Julie Taymor’s Titus (1999) is an interesting take on one of Shakespeare’s lesser filmed plays. Blending modern and ancient, Taymor creates a visual masterpiece that is complemented by the outstanding performance of Anthony Hopkins as Titus.
Taymor chooses to mostly stay true to Shakespeare’s text, but instead plays with it by changing the aesthetics of the play. The movie adopts an aesthetic that is representative of ancient Rome while modernizing it. My two favourite examples of this is the opening scene of the movie and the costumes of the characters.
The opening scene is comprised of a mixture of still shots and slow pan shots in the Colosseum of Rome as Titus and his army return from battle with the Goths. In this scene, the dominance of the Roman army under Titus is established. Taymor also uses this scene to blend the ancient setting of the play with the modern aesthetic she is looking for. The Roman army, appearing to resemble the Terracotta warriors, marches in a ritualistic way to celebrate their victory. The impressive machinery of the Romans is contrasted with motorcycles (also dressed up in a Terracotta style). In this opening scene, I feel Taymor is trying to impose the power of the Roman Empire upon the viewer. Placing ancient Roman ritual and modern technology in the same scene gives the feeling of a Rome that never died, and a Rome that will continue to be victorious.
Taymor also creates this effect because of the way she shoots the scene. As mentioned, Taymor uses a hybrid of still shots and slow pan shots, each with their benefits. The still shots allow the viewer to watch the massive army march in sync, allowing the army to intimidate the viewer. In the pan shots, we are able to see the size and strength of the army. Taymor usually pans in from above, turning the focus from narrow to wide. This gives the viewer an idea about the size and greatness of the army, once again reinforcing the greatness of Rome.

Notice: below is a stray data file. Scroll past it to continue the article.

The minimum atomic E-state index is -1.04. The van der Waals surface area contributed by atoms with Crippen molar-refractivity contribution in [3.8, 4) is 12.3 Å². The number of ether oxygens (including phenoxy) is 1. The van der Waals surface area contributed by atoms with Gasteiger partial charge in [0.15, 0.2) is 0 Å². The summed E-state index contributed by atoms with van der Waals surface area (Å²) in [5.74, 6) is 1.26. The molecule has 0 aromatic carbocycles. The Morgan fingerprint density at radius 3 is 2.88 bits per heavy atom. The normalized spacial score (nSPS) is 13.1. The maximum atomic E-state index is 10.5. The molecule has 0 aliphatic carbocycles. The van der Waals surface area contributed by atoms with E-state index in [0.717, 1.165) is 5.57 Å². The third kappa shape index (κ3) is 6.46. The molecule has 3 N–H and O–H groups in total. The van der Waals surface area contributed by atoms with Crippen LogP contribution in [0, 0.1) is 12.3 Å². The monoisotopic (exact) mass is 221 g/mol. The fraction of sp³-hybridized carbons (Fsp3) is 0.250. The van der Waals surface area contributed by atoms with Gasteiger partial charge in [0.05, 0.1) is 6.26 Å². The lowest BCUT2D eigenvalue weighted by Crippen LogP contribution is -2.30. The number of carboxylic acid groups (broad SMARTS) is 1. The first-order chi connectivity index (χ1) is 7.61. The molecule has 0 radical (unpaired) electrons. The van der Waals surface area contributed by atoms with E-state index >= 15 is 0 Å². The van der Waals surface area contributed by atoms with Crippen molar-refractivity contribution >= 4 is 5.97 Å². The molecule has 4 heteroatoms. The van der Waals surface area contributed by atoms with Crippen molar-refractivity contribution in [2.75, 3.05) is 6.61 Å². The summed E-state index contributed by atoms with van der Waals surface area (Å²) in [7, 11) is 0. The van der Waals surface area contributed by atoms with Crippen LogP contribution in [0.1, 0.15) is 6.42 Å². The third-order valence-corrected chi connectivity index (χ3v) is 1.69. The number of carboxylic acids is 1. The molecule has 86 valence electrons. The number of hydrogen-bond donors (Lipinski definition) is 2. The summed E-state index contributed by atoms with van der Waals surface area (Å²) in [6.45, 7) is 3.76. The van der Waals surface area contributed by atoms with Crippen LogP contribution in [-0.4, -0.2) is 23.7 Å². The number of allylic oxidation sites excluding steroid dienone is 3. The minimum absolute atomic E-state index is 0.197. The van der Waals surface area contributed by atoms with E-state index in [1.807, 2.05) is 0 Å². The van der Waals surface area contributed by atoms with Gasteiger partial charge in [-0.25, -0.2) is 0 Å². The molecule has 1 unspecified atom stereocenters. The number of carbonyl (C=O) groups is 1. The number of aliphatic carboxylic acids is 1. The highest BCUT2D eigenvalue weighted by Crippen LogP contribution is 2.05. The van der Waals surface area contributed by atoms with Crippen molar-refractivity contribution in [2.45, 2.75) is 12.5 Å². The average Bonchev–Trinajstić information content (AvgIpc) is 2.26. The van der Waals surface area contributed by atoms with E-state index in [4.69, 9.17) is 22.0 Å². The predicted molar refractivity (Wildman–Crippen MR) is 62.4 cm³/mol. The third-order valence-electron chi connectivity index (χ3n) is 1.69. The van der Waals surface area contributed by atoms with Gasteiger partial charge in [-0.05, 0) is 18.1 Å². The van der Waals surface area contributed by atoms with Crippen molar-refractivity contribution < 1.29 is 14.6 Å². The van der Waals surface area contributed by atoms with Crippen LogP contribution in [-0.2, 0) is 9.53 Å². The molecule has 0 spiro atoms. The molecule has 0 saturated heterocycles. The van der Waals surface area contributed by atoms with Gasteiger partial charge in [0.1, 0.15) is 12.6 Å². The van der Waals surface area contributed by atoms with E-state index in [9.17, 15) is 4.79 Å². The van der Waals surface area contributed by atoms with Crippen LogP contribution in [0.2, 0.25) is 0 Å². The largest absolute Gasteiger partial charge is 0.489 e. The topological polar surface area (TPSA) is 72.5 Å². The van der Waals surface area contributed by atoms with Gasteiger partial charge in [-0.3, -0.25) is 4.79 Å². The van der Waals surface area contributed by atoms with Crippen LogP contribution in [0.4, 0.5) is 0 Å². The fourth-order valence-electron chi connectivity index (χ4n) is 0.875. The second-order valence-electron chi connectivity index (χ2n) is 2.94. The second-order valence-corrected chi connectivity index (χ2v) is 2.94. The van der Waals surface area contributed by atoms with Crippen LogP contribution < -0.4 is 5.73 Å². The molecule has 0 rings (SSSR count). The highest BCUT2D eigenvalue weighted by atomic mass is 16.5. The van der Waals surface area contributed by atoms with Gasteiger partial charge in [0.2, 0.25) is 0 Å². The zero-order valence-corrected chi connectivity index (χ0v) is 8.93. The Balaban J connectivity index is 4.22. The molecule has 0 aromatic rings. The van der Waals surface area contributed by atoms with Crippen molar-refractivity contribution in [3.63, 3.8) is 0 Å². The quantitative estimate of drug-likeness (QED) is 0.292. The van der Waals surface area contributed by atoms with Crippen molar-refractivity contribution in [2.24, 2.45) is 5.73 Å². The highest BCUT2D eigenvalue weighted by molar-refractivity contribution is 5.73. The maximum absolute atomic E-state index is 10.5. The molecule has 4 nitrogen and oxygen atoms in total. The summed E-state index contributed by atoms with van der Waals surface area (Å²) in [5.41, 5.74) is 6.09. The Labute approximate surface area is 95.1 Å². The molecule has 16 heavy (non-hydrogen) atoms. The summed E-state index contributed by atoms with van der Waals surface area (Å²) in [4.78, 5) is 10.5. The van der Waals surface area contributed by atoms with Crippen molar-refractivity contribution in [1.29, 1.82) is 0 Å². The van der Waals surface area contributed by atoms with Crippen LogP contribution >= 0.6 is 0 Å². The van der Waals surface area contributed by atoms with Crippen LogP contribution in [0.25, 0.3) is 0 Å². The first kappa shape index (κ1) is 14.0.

We are introduced to more of the modern imagery through the costumes of characters.
Saturninus, played by Alan Cumming, continues the mix of ancient and modern. In this particular image, we can see a combination of a Roman senator’s toga and the modern senator’s suit. This is the typical dress for characters, once again furthering the idea of a eternal Rome. Taymor’s visual choices keeps this interpretation of Titus Andronicus her own, allowing a modern audience to be grounded in the greatness of the Empire even though that may not necessarily be as familiar with the Roman era as someone in the Renaissance.
Perhaps the most interesting aspect of the film is the acting performance of Anthony Hopkins as the title character. I found Hopkins to be absolutely convincing in every scene he was in. In the early scenes of the movie, his performance was calm and collected while effectively portraying a powerful and dominating general of Rome. I was most impressed with Hopkins when Titus was following through with his revenge against Tamora and Lucius.
As the scene unfolds, Hopkins remains calm while also being breathtakingly terrifying. Perhaps due to his previous experience playing a maniacal murderer (The Silence of the Lambs), Hopkins delivers a performance that is both blood-chilling and effective. When he is delivering his monologue to Chiron and Demetrius, Hopkins is entertainingly cruel, almost downplaying the graphic violence present in this scene.
The later half of the above clip, the climax of the film, is my favourite moment of the entire film just because of Hopkins’ acting. When he is serving the pies containing Chiron and Demetrius to Tamora, Saturninus and company, Hopkins continues this facade of calmness above Titus’ impending revenge. After killing his own daughter Lavinia, Hopkins launches into a raving explanation of his revenge plot, revealing the disturbing details to Tamora before killing her. The dramatic buildup in the scene is fulfilling because of this monologue. Hopkins breaking from his stoic tone into a violent and enthusiastic one is satisfying, both for the character and the viewer. Despite the depravity of his actions, you can’t help but cheer for Titus when Hopkins delivers this speech.
Overall, Titus is a very interesting and captivating film from a visual perspective, but it is the acting of Anthony Hopkins that truly makes this movie an enjoyable adaptation of Shakespeare.